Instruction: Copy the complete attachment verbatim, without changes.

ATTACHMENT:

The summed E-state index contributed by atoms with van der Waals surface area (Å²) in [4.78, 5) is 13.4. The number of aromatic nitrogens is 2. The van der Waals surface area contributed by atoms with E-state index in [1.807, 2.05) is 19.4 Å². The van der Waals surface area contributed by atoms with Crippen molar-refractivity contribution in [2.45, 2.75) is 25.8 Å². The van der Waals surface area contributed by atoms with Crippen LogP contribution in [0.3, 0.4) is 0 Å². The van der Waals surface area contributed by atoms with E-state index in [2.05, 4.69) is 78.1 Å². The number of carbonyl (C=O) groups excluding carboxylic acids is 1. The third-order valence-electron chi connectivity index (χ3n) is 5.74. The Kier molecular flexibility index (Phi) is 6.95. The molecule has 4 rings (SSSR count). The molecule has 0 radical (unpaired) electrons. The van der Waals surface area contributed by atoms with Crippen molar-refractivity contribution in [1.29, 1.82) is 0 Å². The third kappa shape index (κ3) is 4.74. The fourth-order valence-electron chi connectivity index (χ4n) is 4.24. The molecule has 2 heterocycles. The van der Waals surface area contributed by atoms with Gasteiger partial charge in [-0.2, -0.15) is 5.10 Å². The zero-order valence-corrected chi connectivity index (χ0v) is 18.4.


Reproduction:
The summed E-state index contributed by atoms with van der Waals surface area (Å²) in [4.78, 5) is 13.4. The number of aromatic nitrogens is 2. The van der Waals surface area contributed by atoms with E-state index in [1.807, 2.05) is 19.4 Å². The van der Waals surface area contributed by atoms with Crippen molar-refractivity contribution in [2.45, 2.75) is 25.8 Å². The van der Waals surface area contributed by atoms with Crippen LogP contribution in [0.3, 0.4) is 0 Å². The van der Waals surface area contributed by atoms with E-state index in [2.05, 4.69) is 78.1 Å². The number of carbonyl (C=O) groups excluding carboxylic acids is 1. The third-order valence-electron chi connectivity index (χ3n) is 5.74. The Kier molecular flexibility index (Phi) is 6.95. The molecule has 4 rings (SSSR count). The molecule has 0 radical (unpaired) electrons. The van der Waals surface area contributed by atoms with Crippen molar-refractivity contribution in [1.29, 1.82) is 0 Å². The third kappa shape index (κ3) is 4.74. The fourth-order valence-electron chi connectivity index (χ4n) is 4.24. The molecule has 2 heterocycles. The van der Waals surface area contributed by atoms with Gasteiger partial charge in [-0.2, -0.15) is 5.10 Å². The zero-order valence-corrected chi connectivity index (χ0v) is 18.4.